Was Iran’s cyberattack bricking vast numbers of Saudi Aramco computers justified by a similar attack on the National Iranian Oil Company a few months’ earlier? Does NSA have the ability to “replay” and attribute North Korean attacks on companies like Sony? And how do the last six NSA directors stack up against each other? Those and other questions are answered by our guest for episode 122, Fred Kaplan, author of Dark Territory: The Secret History of Cyber War.
In the news roundup, we explore British corollary of the Pottery Barn Rule: “You Brexit, you owns it.” As the UK and the EU struggle to deal with fallout from the historic UK vote, all the incentives seem to be in place for the EU to do what it does best: vindicate the worst instincts of the European elite. In the name of deterring other departures, the EU is unlikely to offer the UK much in the way of concessions. On data protection, for example, Maury Shenk points out that the UK will likely have to keep its current law -- and adapt to the new regulation -- just to avoid a claim that British privacy law is inadequate.
In other news, DHS has released final guidelines for protecting privacy while sharing cyber threat information; I think they’re pretty good.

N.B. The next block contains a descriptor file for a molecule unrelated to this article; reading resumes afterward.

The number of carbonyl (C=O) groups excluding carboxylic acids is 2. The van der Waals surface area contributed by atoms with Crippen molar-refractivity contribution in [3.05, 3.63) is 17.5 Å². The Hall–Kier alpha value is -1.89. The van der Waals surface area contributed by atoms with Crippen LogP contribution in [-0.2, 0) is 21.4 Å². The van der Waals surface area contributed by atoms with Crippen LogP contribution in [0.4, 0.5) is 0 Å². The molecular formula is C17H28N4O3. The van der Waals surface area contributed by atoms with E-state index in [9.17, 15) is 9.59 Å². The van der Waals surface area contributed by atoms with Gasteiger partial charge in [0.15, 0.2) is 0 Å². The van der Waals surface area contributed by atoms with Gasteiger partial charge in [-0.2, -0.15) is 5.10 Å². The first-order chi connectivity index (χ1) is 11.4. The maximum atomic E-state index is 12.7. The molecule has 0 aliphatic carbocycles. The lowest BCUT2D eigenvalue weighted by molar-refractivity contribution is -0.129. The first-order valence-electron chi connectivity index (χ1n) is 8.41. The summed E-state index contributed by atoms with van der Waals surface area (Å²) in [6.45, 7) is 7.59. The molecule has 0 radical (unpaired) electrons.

Michael Vatis and I also puzzle over the dicta adopted in a recent EDVA opinion that the utter insecurity of personal computers leaves users without a reasonable expectation of privacy and allows the FBI to use hackers’ tools without a warrant. I love it when a district court stakes out territory that makes even me feel like a civil libertarian.
The FTC drops a heavy fine on inMobi. Michael points out the much heavier weaponry that COPPA allows the Commission to deploy in privacy cases that involve children. But we have trouble mustering much sympathy for inMobi.
Finally, we’re still trolling for listener feedback on whether we should go to the trouble of trying to arrange CLE credit for listening to the podcast. Based on reaction so far, we won’t. So if you’d like to get CLE credit for the podcast, it’s time to send your vote to CyberlawPodcast@Steptoe.com.